The Advisory Committee on the Constitution has cautioned you to pay attention to a “perceived tension between Scripture, the Confessions, and the Book of Order” if the amendment we propose is adopted.  Our response is that interpretation of Scripture varies widely among Presbyterians and the PC(USA) accepts this latitude of interpretation.  The understanding of the Scriptural and confessional warrant for offering Christian marriage to same-gender couples is shared, not by all, but by a large percentage of Presbyterians. The principle that “God alone is Lord of conscience” (C6:109; F-3.0101a) protects both groups. But in the absence of a constitutional amendment like the one before you, the rulings of the General Assembly Permanent Judicial Commission presently force teaching and ruling elders who share our inclusive understanding to betray their conscience by withholding marriage from many couples in their congregations.  This amendment would unbind the conscience of everyone, leaving room for varied interpretations of Scripture and the Confessions.  It reaffirms pastoral discretion about the advisability of marriage for any couple.



I am John Merz, teaching elder at First Presbyterian, Granby, MA, Southern New England Presbytery.  On January 6, 2009, Bill Starkowski and I were married by law in the state of Connecticut.  A Presbyterian minister officiated at the joyous celebration. Subsequently, that minister faced charges for performing the wedding. My husband and I were devastated and felt responsible for jeopardizing this pastor’s livelihood. He endured a public rebuke in front of his colleagues so that he could transfer to another Presbytery. I also was charged with violating my ordination vows because I took part in my own wedding. It felt like a witch-hunt, the accuser grasping at theological straws at my expense. At trial, I was stunned and disheartened to have to sit before a Permanent Judicial Commission comprised of presbytery colleagues with whom I had worked for over twenty years, those colleagues now forced into an adversarial role they did not want. My trial alone cost the Presbytery $4,500 and cost me $65,000 worth of pro bono services for my defense – limited, precious energy and resources that could have been directed towards evangelism, mission and ministry. Ultimately I was found not guilty, but the process took its toll.

I am still a proud Presbyterian – born and bred. I strive to be a Book-of-Order- abiding Presbyterian minister, and to be of service to my Presbytery, my congregation and all loving couples. I want to do it faithfully and without equivocation. So I long for this change in the Directory for Worship to language that includes me and my family.



I’m Scott Clark, Teaching Elder from Redwoods Presbytery and chaplain of San Francisco Theological Seminary. I’m also an attorney who has done hours pro-bono work defending cases like John’s, in which the only offense committed was love.

While Scripture and the confessions guide our lives as Christians, as Presbyterians we order our life according to the Book of Order and the constitutional process of interpreting it.  Since states began recognizing the marriage of same-gender couples in 2004, the relationship between civil contract and covenant has come into question.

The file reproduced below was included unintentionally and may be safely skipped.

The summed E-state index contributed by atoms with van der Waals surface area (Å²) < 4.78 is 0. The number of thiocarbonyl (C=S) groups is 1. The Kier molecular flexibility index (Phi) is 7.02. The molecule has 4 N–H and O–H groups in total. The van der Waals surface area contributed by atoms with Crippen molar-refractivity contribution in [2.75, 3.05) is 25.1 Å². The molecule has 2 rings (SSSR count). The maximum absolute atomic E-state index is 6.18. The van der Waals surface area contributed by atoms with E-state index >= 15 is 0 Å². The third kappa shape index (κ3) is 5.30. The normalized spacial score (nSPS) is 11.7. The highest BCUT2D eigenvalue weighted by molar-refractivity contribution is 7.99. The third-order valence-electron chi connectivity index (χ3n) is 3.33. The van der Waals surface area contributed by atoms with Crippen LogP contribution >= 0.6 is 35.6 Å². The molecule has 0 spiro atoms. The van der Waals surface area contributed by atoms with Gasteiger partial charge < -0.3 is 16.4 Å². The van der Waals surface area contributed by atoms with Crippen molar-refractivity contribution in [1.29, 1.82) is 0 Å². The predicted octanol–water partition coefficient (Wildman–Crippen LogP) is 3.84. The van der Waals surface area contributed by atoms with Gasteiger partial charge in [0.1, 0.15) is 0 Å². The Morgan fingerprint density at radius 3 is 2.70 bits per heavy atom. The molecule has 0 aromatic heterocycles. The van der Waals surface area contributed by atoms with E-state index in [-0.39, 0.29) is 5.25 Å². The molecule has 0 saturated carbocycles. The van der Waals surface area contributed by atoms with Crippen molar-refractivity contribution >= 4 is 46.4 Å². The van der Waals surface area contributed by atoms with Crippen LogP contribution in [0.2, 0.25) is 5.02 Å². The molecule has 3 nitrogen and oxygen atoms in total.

Because previous General Assemblies have failed to act, resolution of the question has fallen to the sixteen members of General Assembly Permanent Judicial Commission (GAPJC). This is the least representative process for addressing constitutional questions.

On the question of marriage, the church’s inaction has forced the GAPJC not merely to interpret the constitution, but to create policy.  In February 2012, a sharply-divided GAPJC held, by an 8 to 6 vote, that PCUSA ministers are prohibited from celebrating the marriages of same-gender couples, thus creating prohibition of these marriages by judicial decision.

The six dissenting members the GAPJC wrote passionately about the injustice of the narrow majority decision.  AND SEVEN of the members of that Court, including one who voted with the majority, implored this General Assembly to amend the Book of Order to correct this injustice.

Even one member of the majority opinion wrote, “By retaining that definition of marriage excluding same-gender couples despite the increasing number of jurisdictions recognizing same-sex marriage, the church creates a form of second class citizenship for faithful Christians, despite all the other places in the Book of Order where the full equality of persons regardless of sexual orientation is affirmed.” A member of the majoritywrote that. (Spahr v. PCUSA, GAPJC, No. 220-08. Feb. 20, 2013, pp. 5-6)

The current policy forbidding the marriage of same-gender couples in the PC(USA) is contrary to the expansive and inclusive gospel of Jesus Christ, and to important principles of non-discrimination in our Book of Order.  In its “Foundations of Presbyterian Polity” section, the Book of Order affirms that the church is to reflect the rich diversity of all people, specifically stating  “there is therefore no place in the life of the Church for discrimination against any person” (F-1.0403).  Rather, the church is to become:

in fact as well as in faith a community of women and men of all ages, races, ethnicities, and worldly conditions, made one in Christ by the power of the Spirit. (F-1.0404)

The church’s current policies excluding same-gender couples from the church’s pastoral care in marriage are contrary to these fundamental, constitutional principles of inclusion and non-discrimination.